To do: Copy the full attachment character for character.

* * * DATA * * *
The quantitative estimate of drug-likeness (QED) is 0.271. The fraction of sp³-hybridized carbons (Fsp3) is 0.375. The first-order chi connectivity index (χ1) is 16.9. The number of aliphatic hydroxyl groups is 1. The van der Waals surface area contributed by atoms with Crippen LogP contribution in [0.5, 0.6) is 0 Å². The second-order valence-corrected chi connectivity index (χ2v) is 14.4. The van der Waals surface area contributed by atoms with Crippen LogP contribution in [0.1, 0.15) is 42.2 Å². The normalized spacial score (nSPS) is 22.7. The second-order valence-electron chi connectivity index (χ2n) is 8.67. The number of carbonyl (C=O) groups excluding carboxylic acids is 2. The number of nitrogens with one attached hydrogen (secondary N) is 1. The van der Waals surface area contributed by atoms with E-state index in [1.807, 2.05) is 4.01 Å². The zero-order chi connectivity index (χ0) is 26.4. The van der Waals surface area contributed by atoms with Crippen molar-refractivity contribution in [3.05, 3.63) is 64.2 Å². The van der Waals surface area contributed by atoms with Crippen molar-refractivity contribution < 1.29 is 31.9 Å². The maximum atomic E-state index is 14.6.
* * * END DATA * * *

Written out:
The quantitative estimate of drug-likeness (QED) is 0.271. The fraction of sp³-hybridized carbons (Fsp3) is 0.375. The first-order chi connectivity index (χ1) is 16.9. The number of aliphatic hydroxyl groups is 1. The van der Waals surface area contributed by atoms with Crippen LogP contribution in [0.5, 0.6) is 0 Å². The second-order valence-corrected chi connectivity index (χ2v) is 14.4. The van der Waals surface area contributed by atoms with Crippen LogP contribution in [0.1, 0.15) is 42.2 Å². The normalized spacial score (nSPS) is 22.7. The second-order valence-electron chi connectivity index (χ2n) is 8.67. The number of carbonyl (C=O) groups excluding carboxylic acids is 2. The number of nitrogens with one attached hydrogen (secondary N) is 1. The van der Waals surface area contributed by atoms with E-state index in [1.807, 2.05) is 4.01 Å². The zero-order chi connectivity index (χ0) is 26.4. The van der Waals surface area contributed by atoms with Crippen molar-refractivity contribution in [3.05, 3.63) is 64.2 Å². The van der Waals surface area contributed by atoms with Crippen molar-refractivity contribution < 1.29 is 31.9 Å². The maximum atomic E-state index is 14.6.